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PM Modi’s Historic Austria Visit: Here’s What Happened during Indira And Nehru’s Trips

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Austria's Chancellor Karl Nehammer and Prime Minister Narendra Modi. File pics

Austria’s Chancellor Karl Nehammer and Prime Minister Narendra Modi. File pics

We travel back in time and look at the previous three visits by Indian PMs to Austria: two by Indira Gandhi and one by Jawaharlal Nehru

Prime Minister Narendra Modi after concluding his two-day Russia visit will depart to Austria, marking another historic moment in India’s diplomatic outlook. Historic because this will be the first visit by an Indian Prime Minister in 41 years. Modi’s visit will revolve around further agreements between India and Austria, particularly the India-Austria startup bridge commenced in February 2024 with an aim to boost startup cultures in both countries.

We travel back in time and look at the previous three visits by Indian PMs to Austria: two by Indira Gandhi and one by Jawaharlal Nehru.

INDIRA GANDHI’S VISIT IN 1983

Shortly after her arrival in Vienna on June 19, 1983, a local newspaper caricatured Gandhi warmly greeting Chancellor Fred Sinowatz, humorously suggesting they were unfamiliar faces to each other.

However, within three days, both leaders engaged in substantive discussions on global economics, Afghanistan, and bilateral relations. Chancellor Sinowatz praised Gandhi’s political foresight and leadership of the non-aligned movement.

The visit led to the establishment of the Indo-Austrian Economic Commission, set to meet in October to boost bilateral economic ties.

Discussions also included a major Austrian steel project in India and joint ventures in third countries, along with a supply of 1,500 horses for Indian mountain troops.

Dubbed the “Vienna Waltz”, Gandhi’s visit was a prelude to the West Europe-India dialogue congress in Alpbach, attended by over 500 delegates, including 150 from India. Gandhi emphasised global peace and urged redirecting military spending to Third World development.

Reactions varied at the congress, with some criticising Gandhi’s impact on Indian institutions. Despite differences, the tour successfully increased interest in India among European nations, aligning with Gandhi’s goals.

INDIRA’S VISIT IN 1971 AMID IMPENDING WAR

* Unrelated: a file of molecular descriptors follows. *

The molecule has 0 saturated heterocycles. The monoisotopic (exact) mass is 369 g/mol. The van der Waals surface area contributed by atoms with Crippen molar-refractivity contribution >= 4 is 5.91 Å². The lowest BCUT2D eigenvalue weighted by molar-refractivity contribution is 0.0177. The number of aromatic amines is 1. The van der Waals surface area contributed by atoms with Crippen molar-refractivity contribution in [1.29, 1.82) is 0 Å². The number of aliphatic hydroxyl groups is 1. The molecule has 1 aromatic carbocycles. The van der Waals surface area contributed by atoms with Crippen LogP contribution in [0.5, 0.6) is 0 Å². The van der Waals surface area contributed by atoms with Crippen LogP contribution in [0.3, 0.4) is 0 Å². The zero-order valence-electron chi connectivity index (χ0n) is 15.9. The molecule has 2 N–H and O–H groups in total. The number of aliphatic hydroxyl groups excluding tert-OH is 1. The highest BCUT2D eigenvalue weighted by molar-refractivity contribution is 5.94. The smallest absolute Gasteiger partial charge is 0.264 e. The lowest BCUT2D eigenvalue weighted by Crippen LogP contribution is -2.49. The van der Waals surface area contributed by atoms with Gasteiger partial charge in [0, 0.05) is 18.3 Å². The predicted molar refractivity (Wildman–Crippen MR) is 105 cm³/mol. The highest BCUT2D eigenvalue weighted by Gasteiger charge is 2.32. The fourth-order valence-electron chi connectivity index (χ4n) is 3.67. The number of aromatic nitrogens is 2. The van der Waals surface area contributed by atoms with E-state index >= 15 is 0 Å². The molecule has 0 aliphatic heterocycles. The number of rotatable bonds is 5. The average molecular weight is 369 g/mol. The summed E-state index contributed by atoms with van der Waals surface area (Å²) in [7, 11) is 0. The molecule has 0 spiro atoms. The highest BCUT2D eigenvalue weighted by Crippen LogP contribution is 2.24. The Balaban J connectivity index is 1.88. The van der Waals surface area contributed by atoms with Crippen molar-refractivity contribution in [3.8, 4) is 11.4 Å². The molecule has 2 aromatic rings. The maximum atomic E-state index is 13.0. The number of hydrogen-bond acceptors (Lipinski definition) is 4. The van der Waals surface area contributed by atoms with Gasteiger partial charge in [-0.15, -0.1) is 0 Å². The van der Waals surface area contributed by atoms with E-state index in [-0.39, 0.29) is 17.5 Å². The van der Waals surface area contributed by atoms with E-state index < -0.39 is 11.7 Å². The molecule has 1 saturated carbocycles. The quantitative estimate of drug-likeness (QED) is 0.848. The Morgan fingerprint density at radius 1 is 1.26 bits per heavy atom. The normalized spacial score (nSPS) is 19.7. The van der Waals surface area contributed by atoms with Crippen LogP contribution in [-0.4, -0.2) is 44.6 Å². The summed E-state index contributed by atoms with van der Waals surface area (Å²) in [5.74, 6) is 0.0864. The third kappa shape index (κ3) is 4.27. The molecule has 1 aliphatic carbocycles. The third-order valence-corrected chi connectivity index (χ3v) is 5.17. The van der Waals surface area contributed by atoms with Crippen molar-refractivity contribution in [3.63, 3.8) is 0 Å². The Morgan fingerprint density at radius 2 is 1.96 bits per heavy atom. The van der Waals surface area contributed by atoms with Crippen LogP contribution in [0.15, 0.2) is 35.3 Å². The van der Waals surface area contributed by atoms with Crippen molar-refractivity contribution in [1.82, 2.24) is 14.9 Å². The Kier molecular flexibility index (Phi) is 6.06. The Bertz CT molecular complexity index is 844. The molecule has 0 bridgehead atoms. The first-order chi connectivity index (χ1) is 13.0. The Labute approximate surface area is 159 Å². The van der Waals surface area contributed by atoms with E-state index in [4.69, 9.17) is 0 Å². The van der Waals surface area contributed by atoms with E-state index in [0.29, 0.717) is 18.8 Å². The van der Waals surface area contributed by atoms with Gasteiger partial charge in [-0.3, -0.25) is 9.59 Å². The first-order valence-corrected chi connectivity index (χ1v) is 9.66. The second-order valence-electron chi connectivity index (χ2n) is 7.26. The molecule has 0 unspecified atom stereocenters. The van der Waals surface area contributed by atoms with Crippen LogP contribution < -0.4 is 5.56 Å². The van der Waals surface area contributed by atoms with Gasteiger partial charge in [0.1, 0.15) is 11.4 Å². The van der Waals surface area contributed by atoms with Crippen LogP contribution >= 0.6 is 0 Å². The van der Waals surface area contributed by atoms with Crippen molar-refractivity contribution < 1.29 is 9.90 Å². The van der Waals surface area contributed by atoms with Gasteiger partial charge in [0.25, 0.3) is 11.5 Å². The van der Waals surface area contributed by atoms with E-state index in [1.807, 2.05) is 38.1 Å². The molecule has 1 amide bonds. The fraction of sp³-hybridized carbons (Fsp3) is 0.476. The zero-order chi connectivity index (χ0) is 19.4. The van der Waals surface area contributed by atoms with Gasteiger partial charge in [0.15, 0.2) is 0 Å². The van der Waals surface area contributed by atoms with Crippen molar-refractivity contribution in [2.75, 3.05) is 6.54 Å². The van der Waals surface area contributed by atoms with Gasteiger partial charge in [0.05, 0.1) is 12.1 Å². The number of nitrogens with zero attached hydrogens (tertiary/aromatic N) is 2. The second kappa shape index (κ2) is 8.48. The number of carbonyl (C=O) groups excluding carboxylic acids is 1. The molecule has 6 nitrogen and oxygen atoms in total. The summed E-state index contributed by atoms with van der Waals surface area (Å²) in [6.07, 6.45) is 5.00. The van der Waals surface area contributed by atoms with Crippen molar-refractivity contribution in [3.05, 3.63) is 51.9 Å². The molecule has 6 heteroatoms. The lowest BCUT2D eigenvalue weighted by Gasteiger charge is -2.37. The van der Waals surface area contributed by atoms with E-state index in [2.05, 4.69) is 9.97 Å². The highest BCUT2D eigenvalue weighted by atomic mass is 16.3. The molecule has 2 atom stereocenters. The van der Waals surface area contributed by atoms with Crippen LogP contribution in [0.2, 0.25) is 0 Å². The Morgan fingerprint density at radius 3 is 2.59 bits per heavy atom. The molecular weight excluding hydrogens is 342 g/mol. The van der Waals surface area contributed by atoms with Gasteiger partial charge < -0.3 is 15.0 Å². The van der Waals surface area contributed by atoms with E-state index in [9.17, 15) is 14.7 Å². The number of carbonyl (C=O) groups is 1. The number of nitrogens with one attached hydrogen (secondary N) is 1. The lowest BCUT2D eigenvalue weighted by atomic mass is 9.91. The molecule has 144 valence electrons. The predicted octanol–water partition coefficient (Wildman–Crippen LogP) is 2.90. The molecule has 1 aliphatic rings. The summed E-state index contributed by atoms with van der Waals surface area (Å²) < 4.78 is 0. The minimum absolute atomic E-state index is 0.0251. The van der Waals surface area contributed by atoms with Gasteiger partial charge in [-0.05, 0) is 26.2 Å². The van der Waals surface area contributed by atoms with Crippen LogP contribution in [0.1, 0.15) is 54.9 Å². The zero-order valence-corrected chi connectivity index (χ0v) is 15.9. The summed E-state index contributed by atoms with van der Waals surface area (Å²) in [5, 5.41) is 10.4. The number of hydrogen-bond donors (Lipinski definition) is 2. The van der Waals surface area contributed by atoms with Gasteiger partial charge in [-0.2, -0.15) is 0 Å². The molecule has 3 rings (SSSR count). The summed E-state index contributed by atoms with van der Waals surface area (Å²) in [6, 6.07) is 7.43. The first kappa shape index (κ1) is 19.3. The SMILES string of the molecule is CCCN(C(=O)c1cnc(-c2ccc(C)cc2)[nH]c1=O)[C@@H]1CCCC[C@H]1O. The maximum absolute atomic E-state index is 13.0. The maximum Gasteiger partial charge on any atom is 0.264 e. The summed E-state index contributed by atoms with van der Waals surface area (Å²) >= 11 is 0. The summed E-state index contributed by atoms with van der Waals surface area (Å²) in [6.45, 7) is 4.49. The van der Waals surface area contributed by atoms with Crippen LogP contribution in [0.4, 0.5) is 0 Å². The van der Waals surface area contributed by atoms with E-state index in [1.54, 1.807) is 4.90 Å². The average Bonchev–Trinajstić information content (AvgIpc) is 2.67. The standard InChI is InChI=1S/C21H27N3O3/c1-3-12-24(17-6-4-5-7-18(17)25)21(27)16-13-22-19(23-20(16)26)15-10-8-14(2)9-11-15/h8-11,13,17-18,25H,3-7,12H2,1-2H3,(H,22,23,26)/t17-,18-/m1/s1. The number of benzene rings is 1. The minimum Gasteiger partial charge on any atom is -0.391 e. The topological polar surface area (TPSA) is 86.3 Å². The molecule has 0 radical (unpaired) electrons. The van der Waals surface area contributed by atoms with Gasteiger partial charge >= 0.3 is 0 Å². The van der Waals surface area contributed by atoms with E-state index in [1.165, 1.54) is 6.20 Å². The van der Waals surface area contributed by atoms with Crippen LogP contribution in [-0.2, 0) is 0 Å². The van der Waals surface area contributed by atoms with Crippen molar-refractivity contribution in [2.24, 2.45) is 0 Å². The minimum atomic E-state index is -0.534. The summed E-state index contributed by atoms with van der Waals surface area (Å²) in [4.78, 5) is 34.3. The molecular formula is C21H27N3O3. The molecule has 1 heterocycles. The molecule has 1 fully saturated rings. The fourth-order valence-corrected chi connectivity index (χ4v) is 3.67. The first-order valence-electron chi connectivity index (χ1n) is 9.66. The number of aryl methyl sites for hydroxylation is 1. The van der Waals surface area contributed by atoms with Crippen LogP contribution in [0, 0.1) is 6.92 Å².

Amid escalating military tensions between India and Pakistan, with increasing troop movements along their shared border, then Prime Minister Indira Gandhi continued her tour of Western countries. On October 27, 1971, during her three-day official visit to Austria, she met President Franz Jonas in Vienna.

Gandhi reiterated that only a political solution acceptable to the people of East Pakistan could resolve the crisis, describing the situation as “extremely dangerous”.

The visit to Austria was part of her broader mission to brief Western leaders on the conflict between India and Pakistan, as well as the internal strife between the Pakistani government and the secessionist movement in Bangladesh (formerly East Pakistan). During her meeting with President Jonas, Gandhi was introduced to top Austrian officials. She later held a 90-minute discussion with Austrian Chancellor Bruno Kreisky.

After this meeting, Gandhi highlighted the dire refugee crisis, noting that between thirty thousand and forty-two thousand refugees from East Pakistan were crossing into India daily. She emphasised the perilous nature of the situation and reiterated that a political settlement acceptable to the people of East Pakistan was essential for easing the crisis. Gandhi, who had arrived in Vienna from Brussels, was on the second leg of her six-nation tour in Europe.

JAWAHARLAL NEHRU’S VISIT IN JUNE 1955

Jawaharlal Nehru visited Austria in 1955, the same year in which the country gained independence. Nehru’s Austria visit was part of his larger East European tour of the USSR, Yugoslavia, Poland, Czechoslovakia, and Italy.

The visit by Nehru is remembered for his address to the Vienna reception on June 27, 1955, where he remarked that all countries must come together to prevent any escalation towards a war. He made this statement just a month after Austria had signed the agreement on Austrian Neutrality in the midst of the Cold War period.



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